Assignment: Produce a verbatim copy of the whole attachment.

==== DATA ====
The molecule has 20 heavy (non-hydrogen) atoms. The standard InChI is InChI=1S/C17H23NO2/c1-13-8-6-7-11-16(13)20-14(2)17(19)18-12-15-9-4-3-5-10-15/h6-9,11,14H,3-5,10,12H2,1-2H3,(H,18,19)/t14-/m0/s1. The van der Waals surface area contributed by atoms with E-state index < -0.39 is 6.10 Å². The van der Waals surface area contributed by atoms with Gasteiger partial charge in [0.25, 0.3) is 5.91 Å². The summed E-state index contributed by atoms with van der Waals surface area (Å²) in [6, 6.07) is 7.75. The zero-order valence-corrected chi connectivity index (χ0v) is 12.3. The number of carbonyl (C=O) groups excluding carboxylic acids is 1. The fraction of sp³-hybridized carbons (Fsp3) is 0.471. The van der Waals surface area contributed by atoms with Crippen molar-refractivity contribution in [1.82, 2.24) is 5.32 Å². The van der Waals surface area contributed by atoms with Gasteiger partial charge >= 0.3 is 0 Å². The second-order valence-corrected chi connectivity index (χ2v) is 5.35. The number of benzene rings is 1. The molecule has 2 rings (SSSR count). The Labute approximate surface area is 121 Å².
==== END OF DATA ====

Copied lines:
The molecule has 20 heavy (non-hydrogen) atoms. The standard InChI is InChI=1S/C17H23NO2/c1-13-8-6-7-11-16(13)20-14(2)17(19)18-12-15-9-4-3-5-10-15/h6-9,11,14H,3-5,10,12H2,1-2H3,(H,18,19)/t14-/m0/s1. The van der Waals surface area contributed by atoms with E-state index < -0.39 is 6.10 Å². The van der Waals surface area contributed by atoms with Gasteiger partial charge in [0.25, 0.3) is 5.91 Å². The summed E-state index contributed by atoms with van der Waals surface area (Å²) in [6, 6.07) is 7.75. The zero-order valence-corrected chi connectivity index (χ0v) is 12.3. The number of carbonyl (C=O) groups excluding carboxylic acids is 1. The fraction of sp³-hybridized carbons (Fsp3) is 0.471. The van der Waals surface area contributed by atoms with Crippen molar-refractivity contribution in [1.82, 2.24) is 5.32 Å². The van der Waals surface area contributed by atoms with Gasteiger partial charge >= 0.3 is 0 Å². The second-order valence-corrected chi connectivity index (χ2v) is 5.35. The number of benzene rings is 1. The molecule has 2 rings (SSSR count). The Labute approximate surface area is 121 Å².